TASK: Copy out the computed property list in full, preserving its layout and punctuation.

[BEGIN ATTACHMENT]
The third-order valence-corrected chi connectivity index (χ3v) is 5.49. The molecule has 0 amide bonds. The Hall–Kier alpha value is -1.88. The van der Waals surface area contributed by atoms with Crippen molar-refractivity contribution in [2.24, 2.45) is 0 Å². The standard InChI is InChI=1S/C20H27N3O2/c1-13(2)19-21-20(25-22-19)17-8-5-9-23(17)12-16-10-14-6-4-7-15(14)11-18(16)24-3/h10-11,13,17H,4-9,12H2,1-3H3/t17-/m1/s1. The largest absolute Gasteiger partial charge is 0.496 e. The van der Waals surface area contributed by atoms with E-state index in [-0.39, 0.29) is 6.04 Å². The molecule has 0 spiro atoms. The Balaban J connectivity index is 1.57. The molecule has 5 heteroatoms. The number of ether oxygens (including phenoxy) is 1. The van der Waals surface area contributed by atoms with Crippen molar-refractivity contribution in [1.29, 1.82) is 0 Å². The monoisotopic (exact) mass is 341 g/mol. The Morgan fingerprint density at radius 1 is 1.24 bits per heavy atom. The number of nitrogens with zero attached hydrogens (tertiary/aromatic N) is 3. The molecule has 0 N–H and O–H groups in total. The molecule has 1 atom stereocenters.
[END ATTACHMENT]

The third-order valence-corrected chi connectivity index (χ3v) is 5.49. The molecule has 0 amide bonds. The Hall–Kier alpha value is -1.88. The van der Waals surface area contributed by atoms with Crippen molar-refractivity contribution in [2.24, 2.45) is 0 Å². The standard InChI is InChI=1S/C20H27N3O2/c1-13(2)19-21-20(25-22-19)17-8-5-9-23(17)12-16-10-14-6-4-7-15(14)11-18(16)24-3/h10-11,13,17H,4-9,12H2,1-3H3/t17-/m1/s1. The largest absolute Gasteiger partial charge is 0.496 e. The van der Waals surface area contributed by atoms with E-state index in [-0.39, 0.29) is 6.04 Å². The molecule has 0 spiro atoms. The Balaban J connectivity index is 1.57. The molecule has 5 heteroatoms. The number of ether oxygens (including phenoxy) is 1. The van der Waals surface area contributed by atoms with Crippen molar-refractivity contribution in [1.29, 1.82) is 0 Å². The monoisotopic (exact) mass is 341 g/mol. The Morgan fingerprint density at radius 1 is 1.24 bits per heavy atom. The number of nitrogens with zero attached hydrogens (tertiary/aromatic N) is 3. The molecule has 0 N–H and O–H groups in total. The molecule has 1 atom stereocenters.